Mad scene in "Lucia di Lammermoor" a litmus test for opera singers


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From its premiere in Naples in 1835, Donizetti's "Lucia di Lammermoor" has been identified by two immortal excerpts: the energetic sextet that highlights the second act, and the heroine's extended mad scene in Act 3. The "Mad Scene from Lucia" quickly became a litmus test for every coloratura soprano -- the bird-light voice type that can negotiate fast, high passage-work, often in tandem with a flute.

Mad scenes appeared in spoken drama and opera long before Donizetti made this one his defining moment. Ophelia in Shakespeare's "Hamlet" (and a later French opera by Ambroise Thomas), Handel's "Orlando," Elettra in Mozart's "Idomeneo" all go mad quite elaborately on stage. But mad scenes had their heyday in early 19th-century Italian opera, the age of bel canto in which the music was designed to showcase the singers' virtuosity -- often at the expense of credible drama.

Donizetti and his contemporaries Rossini and Bellini were the chief exponents of bel canto, and their arias typically took the form of a slow cavatina (a lyrical melody over a broken-chord accompaniment) followed by a fast and flashy caballetta, vocal fireworks in a dance rhythm, exploiting the singer's highest register.

"Lucia di Lammermoor" contains opera's most famous mad scene, but Donizetti's "Anna Bolena," Rossini's "Armida" and Bellini's "Il pirata" each end with one. Arguably the most beautiful of them all is in Bellini's "I puritani" -- uncharacteristically, in Act 2, the heroine Elvira goes mad when she believes her lover to be unfaithful, then regains her sanity when she finds that he loves her after all. Wallace Brockway and Herbert Weinstock, in their delightful history, "The World of Opera," explain that "various composers of the 19th century, faced with the task of pleasing a star soprano, artificially used a 'mad scene' as an excuse for allowing her to sing acres of fioriture that only an insane woman would think of singing, but that no insane woman would have the control to sing."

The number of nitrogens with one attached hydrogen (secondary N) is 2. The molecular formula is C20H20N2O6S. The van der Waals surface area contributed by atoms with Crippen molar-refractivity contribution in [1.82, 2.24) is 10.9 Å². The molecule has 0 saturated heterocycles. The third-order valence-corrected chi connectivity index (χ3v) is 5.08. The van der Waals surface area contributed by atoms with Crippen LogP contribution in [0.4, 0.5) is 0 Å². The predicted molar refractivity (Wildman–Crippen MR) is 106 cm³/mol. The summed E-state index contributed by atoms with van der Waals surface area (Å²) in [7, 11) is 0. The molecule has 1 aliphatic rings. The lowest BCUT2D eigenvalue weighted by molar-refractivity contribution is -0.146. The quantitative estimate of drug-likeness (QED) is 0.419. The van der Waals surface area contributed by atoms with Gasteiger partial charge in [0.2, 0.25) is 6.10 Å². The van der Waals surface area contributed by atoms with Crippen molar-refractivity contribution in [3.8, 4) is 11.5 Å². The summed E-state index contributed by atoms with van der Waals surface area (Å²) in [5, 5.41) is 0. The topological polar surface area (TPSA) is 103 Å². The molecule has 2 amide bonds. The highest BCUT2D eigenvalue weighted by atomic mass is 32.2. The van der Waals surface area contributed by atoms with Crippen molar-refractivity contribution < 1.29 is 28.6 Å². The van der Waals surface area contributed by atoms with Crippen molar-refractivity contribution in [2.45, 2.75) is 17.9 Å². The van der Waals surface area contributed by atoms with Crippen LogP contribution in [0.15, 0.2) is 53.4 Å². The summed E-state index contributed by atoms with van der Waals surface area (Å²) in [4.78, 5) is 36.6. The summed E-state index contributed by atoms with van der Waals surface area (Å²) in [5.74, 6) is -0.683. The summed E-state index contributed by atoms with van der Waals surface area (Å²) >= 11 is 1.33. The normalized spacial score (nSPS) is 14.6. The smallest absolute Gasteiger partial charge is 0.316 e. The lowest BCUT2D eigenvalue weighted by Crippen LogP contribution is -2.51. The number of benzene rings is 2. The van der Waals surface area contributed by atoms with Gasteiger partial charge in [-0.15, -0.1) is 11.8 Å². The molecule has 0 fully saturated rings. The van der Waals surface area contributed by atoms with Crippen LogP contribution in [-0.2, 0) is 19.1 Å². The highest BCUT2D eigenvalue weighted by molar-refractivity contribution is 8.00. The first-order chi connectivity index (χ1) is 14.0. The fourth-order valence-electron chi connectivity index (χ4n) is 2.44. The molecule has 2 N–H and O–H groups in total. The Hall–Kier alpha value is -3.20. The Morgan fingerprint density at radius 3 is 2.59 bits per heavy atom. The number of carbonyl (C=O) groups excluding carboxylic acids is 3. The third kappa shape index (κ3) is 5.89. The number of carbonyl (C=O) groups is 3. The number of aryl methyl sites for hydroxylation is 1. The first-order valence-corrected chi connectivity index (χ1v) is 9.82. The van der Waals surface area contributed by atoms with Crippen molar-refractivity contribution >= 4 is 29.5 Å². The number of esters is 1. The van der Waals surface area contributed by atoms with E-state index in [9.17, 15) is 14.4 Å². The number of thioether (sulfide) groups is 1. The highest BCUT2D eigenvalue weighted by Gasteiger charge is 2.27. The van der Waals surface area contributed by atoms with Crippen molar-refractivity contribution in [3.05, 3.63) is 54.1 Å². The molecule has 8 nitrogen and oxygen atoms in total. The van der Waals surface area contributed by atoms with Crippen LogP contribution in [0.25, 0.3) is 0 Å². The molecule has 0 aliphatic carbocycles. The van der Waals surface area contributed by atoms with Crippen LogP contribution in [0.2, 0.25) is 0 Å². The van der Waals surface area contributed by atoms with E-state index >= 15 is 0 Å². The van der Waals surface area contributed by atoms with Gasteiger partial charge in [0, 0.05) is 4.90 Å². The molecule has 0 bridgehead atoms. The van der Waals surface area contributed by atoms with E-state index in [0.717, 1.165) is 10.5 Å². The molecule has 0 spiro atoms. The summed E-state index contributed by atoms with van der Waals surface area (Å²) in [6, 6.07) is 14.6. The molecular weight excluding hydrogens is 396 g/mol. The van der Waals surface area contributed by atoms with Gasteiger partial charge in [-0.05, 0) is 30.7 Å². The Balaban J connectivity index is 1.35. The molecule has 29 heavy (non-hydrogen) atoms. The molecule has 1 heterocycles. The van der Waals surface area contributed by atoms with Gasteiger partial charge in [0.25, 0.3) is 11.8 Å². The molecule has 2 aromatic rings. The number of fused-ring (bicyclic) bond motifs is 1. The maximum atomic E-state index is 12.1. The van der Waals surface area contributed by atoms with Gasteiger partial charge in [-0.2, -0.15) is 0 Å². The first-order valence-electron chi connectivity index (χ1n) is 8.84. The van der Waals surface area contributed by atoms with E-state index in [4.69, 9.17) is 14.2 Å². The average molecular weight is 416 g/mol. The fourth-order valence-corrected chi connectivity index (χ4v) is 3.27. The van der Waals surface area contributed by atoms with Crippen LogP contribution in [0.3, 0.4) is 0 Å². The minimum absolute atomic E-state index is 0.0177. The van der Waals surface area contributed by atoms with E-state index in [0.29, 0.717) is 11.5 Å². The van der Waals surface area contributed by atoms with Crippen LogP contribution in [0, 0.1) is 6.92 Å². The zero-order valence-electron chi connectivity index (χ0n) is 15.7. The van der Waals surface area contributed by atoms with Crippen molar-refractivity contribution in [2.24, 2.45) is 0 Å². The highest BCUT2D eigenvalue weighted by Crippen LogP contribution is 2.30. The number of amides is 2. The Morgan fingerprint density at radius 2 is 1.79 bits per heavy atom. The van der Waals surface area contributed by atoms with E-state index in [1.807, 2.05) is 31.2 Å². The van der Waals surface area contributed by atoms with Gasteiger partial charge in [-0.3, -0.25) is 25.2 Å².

Another writer on opera, Paul England, put it even more succinctly: "The heroine now wanders on to the scene to show us that, whatever the state of her mind may be, she has her voice under perfect control."

Although mad scenes were long associated with light voices -- notably Lily Pons and Roberta Peters in the early and mid-20th century -- two great singers appeared in the 1950s and '60s to change that. Maria Callas and Joan Sutherland had fuller, more colorful voices, and used the fioriture for expressive purposes rather than empty display, setting new criteria for these roles. Today, Natalie Dessay exemplifies the lighter-voiced protagonist, Anna Netrebko the fuller sound.

In 1960, composer Benjamin Britten went so far, in his "Midsummer Night's Dream," to write a parody of Ms. Sutherland singing a mad scene, for tenor Peter Pears: Thisby's "Asleep, my love," in the play-within-a-play segment. Peter Maxwell Davis' "Eight Songs for a Mad King," composed in 1968, is a song cycle to be acted out -- essentially a one-man opera consisting of a 30-minute mad scene for baritone.


Robert Croan is a senior editor for the Post-Gazette.


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